A Survivor of Two Serious Accidents, Ramon Wasn't Afraid of Going Into Space

Ilan Ramon showed no fear prior to the January 16 launch of the Space Shuttle Columbia. "The chances an accident would happen in space are very small," Ramon told Ma'ariv last month. "As far as safety is concerned, I'm not concerned at all... I'm sorry, but I'm not afraid," he said.

"During takeoff you are sitting on a barrel of explosives that contains two million liters of fuel. The shuttle consumes 4,000 liters a second during the first eight hours of takeoff, until it starts orbiting around the earth," Ramon said. "In NASA, safety takes precedence over everything else. The shuttle has backup upon backup upon backup."

Ramon, 48, was an air force colonel, and his military career reportedly included the 1981 bombing of an Iraqi nuclear reactor, a milestone for Israeli aviation, since the planes flew over Arab territory for hours without detection: The pilots flew in a tight formation to send off a radar signal resembling that of a large commercial airliner.

Ramon, who got his wings in 1974, had logged 4,000 hours of flight time and was part of the first Israeli squad to pilot American-made F-16 fighter jets in 1980. He also fought in the 1973 Yom Kippur and in the Lebanon Wars.

"I joined the Air Force exactly 30 years ago, and have been flying ever since," Ramon told Ma'ariv. "I was involved in several accidents, two of them serious. I had to abort, but thank God I made it in one piece. Accidents in fear are history for me."

In 1983, Ramon left the Israel Defense Forces, and finished an undergraduate degree in electronic and computer engineering at Tel Aviv University in 1987. One year later he returned to the Israel Air Force as second-in-command of a Phantom squadron. Ramon rapidly moved up the ladder and became colonel in 1994.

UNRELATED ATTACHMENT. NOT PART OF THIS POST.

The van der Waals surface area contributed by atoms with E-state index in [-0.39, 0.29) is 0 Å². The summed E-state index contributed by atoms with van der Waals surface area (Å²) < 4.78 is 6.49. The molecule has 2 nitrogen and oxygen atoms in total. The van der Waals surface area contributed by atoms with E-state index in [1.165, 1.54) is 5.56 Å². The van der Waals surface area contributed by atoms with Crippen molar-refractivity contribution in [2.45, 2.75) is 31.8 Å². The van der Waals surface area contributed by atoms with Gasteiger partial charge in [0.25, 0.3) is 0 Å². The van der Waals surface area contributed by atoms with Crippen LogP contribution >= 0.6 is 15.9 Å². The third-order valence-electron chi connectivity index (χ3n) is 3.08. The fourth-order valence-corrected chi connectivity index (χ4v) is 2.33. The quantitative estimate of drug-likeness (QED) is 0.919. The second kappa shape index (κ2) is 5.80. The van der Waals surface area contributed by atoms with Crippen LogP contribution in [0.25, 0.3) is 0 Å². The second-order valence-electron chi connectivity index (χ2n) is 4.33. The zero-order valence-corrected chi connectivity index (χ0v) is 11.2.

Ramon's future track as Israel's first astronaut came as quite a surprise. "One evening, someone from [IAF] personnel called me and said `Do you want to be an astronaut'?" Ramon told Yedioth Ahronoth prior to Columbia's launch. "I said, `Stop bulshitting me, I don't have time for jokes.' Then he told me that the air force commander had asked us to find someone to become an astronaut," Ramon said.

Ramon told Yedioth that as a child he wanted to be a basketball player, but he wasn't tall enough. Since the shuttle cabin is two square meters, "this time I'll benefit from my short height," he said.

Ramon first began his preparations as an astronaut in 1997 as a payload specialist. He spent much of Columbia's 16-day flight aiming cameras in an Israel Space Agency study of how desert dust and other contaminants in the earth's atmosphere affect rainfall and temperature.

Ramon, whose mother and grandmother survived the Holocaust, brought onto the space shuttle a small pencil drawing titled "Moon Landscape" by Peter Ginz, a 14-year-old Jewish boy killed at Auschwitz.

He also packed a credit-card sized microfiche of the Bible given to him by President Moshe Katsav as well as some mezuzahs.

Ramon's father, Eliezer Wolferman, gave him family photos to take into space and his brother gave him a letter, which Ramon read in orbit.

"Israel looks from here just like it does on the map, small but charming," Ramon said in a conversation with Prime Minister Ariel Sharon and Education Minister Limor Livnat last week. "We have a wonderful people, and it is very important to preserve our heritage," he said.

Israelis were very enthusiastic prior to the Columbia launch. "[Ramon] is fulfilling everyone's dream, to be the first Israeli in space," a Channel Two commentator said just before the lift off.

Ramon's wife Rona and the couple's four small children yesterday were in Texas, where the space shuttle was scheduled to land. The family had been living in the United States for several years as Ramon prepared for the flight.